Whilst firm data on the extent of the drug problem in Leith is elusive, it is possible to make some informed guesses using other figures.

According to Police Scotland there were 1,197 suspected drug deaths in Scotland in 2023, of which 118 were in Edinburgh. Leith Ward (c.25,000 people) represents about 4.5% of the total population of Edinburgh, which suggests 5-6 drug deaths a year in Leith. However, given the link between deprivation and drug use, the likely figure is higher. It is also linked to gender and age: men are twice as likely to die from drug misuse than females, and the average age profile of drug misuse deaths is 453.

Bear in mind death figures are drawn from reports from police officers who attend scenes of death. For every person who dies from a suspected drugs overdose on the street or a tenement flat, there will be others who die in a hospital or hospice from illnesses linked to illegal drugs or legal ones such as cigarettes or alcohol. The damage caused to others is also immense, like a spider’s web. Every fatal overdose impacts trauma on family members.

In the Trainspotting-era, official statistics record far lower death figures. In 1984 the Secretary of State for Scotland reported in the Commons that 7 deaths had been recorded due to drug dependence for the whole of Edinburgh between 1979 and 1984. During that same five year period officially ‘there were no such deaths of persons usually resident in postal district EH6, which includes Leith4’. This was not in fact true, as many cases were certified at death as ‘accidental’, ‘asphyxiation’, ‘trauma’ or even ‘non attributed’. Cases of AIDS were not attributed in any statistics to drugs and many other drug related fatalities were similarly missed.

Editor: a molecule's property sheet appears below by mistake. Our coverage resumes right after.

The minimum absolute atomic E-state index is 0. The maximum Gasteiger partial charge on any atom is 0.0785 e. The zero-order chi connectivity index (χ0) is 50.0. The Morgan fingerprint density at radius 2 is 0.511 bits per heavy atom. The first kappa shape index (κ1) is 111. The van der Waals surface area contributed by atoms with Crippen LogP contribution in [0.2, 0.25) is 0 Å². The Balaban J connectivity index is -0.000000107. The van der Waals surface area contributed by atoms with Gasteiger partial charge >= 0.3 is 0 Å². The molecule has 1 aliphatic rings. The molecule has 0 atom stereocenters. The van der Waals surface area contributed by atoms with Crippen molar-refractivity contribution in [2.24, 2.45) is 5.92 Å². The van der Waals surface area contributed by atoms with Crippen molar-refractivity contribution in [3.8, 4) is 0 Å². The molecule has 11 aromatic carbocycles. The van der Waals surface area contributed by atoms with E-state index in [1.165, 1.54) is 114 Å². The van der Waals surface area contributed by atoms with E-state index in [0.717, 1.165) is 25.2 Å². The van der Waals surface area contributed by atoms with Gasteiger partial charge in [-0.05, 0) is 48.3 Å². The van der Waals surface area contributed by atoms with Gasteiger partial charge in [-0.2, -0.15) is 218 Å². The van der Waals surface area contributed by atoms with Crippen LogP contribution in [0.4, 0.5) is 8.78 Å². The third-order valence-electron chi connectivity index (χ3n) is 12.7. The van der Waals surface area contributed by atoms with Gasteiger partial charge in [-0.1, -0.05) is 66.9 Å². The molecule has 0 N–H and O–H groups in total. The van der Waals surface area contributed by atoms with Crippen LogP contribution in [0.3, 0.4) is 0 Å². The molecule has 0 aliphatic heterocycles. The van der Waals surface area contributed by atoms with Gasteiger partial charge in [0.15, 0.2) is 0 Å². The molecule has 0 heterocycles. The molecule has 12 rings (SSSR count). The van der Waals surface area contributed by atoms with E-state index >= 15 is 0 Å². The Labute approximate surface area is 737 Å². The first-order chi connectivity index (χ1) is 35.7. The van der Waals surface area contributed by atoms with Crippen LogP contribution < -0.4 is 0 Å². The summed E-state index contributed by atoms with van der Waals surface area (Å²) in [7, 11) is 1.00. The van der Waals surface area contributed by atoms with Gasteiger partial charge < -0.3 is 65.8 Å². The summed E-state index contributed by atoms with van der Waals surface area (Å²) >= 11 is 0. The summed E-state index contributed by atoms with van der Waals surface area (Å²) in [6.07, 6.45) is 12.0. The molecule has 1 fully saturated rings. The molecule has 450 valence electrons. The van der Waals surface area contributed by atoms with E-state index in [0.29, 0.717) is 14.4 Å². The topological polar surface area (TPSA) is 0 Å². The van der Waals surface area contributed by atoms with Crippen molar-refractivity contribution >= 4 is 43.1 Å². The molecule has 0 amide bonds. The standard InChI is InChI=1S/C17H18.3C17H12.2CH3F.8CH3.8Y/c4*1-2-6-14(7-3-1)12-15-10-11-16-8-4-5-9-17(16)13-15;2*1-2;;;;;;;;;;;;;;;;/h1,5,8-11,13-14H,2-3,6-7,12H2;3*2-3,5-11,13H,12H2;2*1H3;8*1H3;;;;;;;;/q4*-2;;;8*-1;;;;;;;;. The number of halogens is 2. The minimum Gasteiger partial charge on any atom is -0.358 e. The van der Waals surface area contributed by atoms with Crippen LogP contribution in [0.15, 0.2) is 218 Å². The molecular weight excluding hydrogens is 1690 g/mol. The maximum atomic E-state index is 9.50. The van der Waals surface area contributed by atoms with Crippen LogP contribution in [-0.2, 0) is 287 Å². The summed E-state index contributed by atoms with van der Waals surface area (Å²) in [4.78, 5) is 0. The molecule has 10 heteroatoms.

Jump forward to 1996 (when more comprehensive records began) there were 244 drug misuse deaths in the whole of Scotland5. Compare that figure to 1,197 for Scotland in 2023 and it should be obvious how much worse the problem has become. In Edinburgh in 2011 there were just over 40 deaths compared to 118 in 2023. Staggeringly Scotland’s drug deaths remain nearly three times higher than the UK as a whole6.

How many Leithers have a serious drug problem? Again there are no official figures. One survey produced by Information Services Division (ISD) Scotland in 2016 estimated 1.6% of the Scottish adult population had a problematic use of opioids and/or the illicit use of benzodiazepines (with routine and prolonged use as opposed to recreational and occasional drug use). If that figure is assumed in 2024, then that suggests at least 400 serious drug users in Leith (1.6% x c.25,000). Again, given levels of deprivation in parts of Leith, the real figure would likely be higher.